• 2 cups flour, any kind or combination
  • 1 Tbs honey
  • ¾ tsp sea salt
  • 1 tsp baking soda
Instructions
  1. -24 hours before you plan to make your muffins, mix starter, liquid and flour. Cover with a clean towel and let it rest, undisturbed at room temperature.
  2. In the morning, or whenever you are ready, sprinkle honey, salt and soda over batter. Wet your hands and knead dough in the bowl to combine ingredients well. If it starts to stick, wet your hands again.
  3. Cover dough with your towel again and allow to rest for one hour. This will allow all those lovely bubbles to form.
  4. If you have an electric griddle, set it to about 300°. If you are using a stove top griddle or cast iron pan, you may need to play around to see what the best temperature is. Start with a medium/medium-low heat. If they are browning too fast, turn it down and vise-versa.
  5. While your griddle is heating, fill a bowl with warm water and place it close by. Then grease some quart sized canning rings with butter.
  6. Place rings, right-side up, on your griddle and put a little pat of butter inside each one to melt.
  7. Take a ¼ cup measuring cup and dip it in your warm water. This will keep your dough from sticking to it. Scoop up a scant ¼ cup and place inside a ring. Don’t overfill or it will puff up over the top of your ring and stick.
  8. Wet your fingers and smooth/lightly pat down the dough a bit. Be gentle or you’ll squish out all the bubbles.
  9. Cook for about five minutes. Bottom will be a nice golden brown.
  10. Slide your spatula under muffin, lift it up a little, and using wet fingers, push it out of your ring. Carefully remove hot rings from griddle.
  11. Flip and cook for another five minutes or so.
  12. You can finish the muffins for another 10 minutes or so in a 350° oven, but I didn’t bother since we planned to toast them all anyway.
  13. Toast and serve with butter and jam or honey.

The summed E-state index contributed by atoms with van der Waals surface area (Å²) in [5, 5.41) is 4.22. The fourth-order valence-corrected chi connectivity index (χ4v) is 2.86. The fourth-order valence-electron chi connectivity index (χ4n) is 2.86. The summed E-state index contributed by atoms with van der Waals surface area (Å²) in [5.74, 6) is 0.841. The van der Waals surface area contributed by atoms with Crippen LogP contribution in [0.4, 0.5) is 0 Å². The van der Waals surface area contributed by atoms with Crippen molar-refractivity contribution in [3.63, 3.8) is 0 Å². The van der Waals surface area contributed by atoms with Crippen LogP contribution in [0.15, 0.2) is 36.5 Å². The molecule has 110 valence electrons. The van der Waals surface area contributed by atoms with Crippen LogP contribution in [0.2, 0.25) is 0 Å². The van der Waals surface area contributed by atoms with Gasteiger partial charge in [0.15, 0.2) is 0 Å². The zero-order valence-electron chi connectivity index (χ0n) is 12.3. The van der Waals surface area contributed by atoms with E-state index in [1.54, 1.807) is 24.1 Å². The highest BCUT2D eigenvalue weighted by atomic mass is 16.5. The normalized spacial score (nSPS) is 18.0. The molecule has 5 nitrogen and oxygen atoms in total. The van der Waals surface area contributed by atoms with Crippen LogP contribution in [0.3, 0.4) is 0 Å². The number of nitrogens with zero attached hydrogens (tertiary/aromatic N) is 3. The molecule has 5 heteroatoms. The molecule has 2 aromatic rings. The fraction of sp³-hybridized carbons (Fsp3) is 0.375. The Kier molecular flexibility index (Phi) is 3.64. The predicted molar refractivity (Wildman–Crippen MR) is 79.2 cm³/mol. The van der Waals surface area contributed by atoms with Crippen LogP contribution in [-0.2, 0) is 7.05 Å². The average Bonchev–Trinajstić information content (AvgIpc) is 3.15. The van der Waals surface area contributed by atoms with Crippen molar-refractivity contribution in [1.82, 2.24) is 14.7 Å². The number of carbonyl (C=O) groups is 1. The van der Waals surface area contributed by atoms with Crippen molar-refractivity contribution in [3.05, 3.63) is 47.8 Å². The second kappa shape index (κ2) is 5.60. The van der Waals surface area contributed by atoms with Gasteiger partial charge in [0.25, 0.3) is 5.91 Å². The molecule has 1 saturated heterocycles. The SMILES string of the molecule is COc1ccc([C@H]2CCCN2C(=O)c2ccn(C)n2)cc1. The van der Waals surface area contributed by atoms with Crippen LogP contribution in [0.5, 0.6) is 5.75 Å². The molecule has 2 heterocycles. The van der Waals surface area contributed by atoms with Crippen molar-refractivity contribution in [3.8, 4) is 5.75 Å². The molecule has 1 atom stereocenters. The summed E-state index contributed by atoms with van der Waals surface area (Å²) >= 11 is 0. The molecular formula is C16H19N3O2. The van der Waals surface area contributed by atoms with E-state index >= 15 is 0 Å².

8 Responses to “Sourdough English Muffins”

  1. Candy C. says:

    Canning jar rings, who’d have thunk it! :)
    Your English muffins look just perfectly yummy!!

  2. Kathryn says:

    Oh I am So excited to try these. My dad has been begging my mom for Years to make him home made english muffins. I might just have to mail him some :)

    • Simply Heidi says:

      They are so easy to make and really, really good. I may never buy them again. :)
      If you try them, please let me know how you like them!

  3. Nicole03 says:

    Absolutely delicious and made me wonder why I never made it before. However with this recipe.. I may have muffin on the mind too! Congrats on turning one!

  4. Sean Ouimet says:

    Hi, I found this recipe when Googling for some options. I referenced this and some of the sites you referenced at the start to make my first variation. I love the flexibility! Thanks for passing along the recipe.

    I used 3/4 white, 1/4 whole wheat with a milk + water mix. The dough was quite thick (altitude difference perhaps) but it worked well to shape them as I didn’t have moulds (or enough jar lids.)

    I look forward to trying again and working to get a better (bubblier/lighter) inner consistency! Picture @ https://twitter.com/SkepticSean/status/328567637313482752

  5. teresa says:

    Warm Hello Hedi :)

    lol what u said about “I dont need to hear about it”
    ha ha if u have a dog with that name …hee hee

    i am using oatmeal flour
    will i need to add anything extra do u think?
    to make it puff up

    also where does the corn come in
    u know how english muffins have outter layer of like cornmeal or its like sometimes corse meal
    am i right?

    do i put the cornmeal in the ring with the pat of butter
    before u add the 1/4 cup batter?

    • Simply Heidi says:

      Thanks!
      I have never tried oatmeal flour so I’m not certain. I would suggest experimenting to see how it goes.
      The cornmeal is to keep it from sticking to the pan. I haven’t needed to use it, but you could try putting some down with the butter.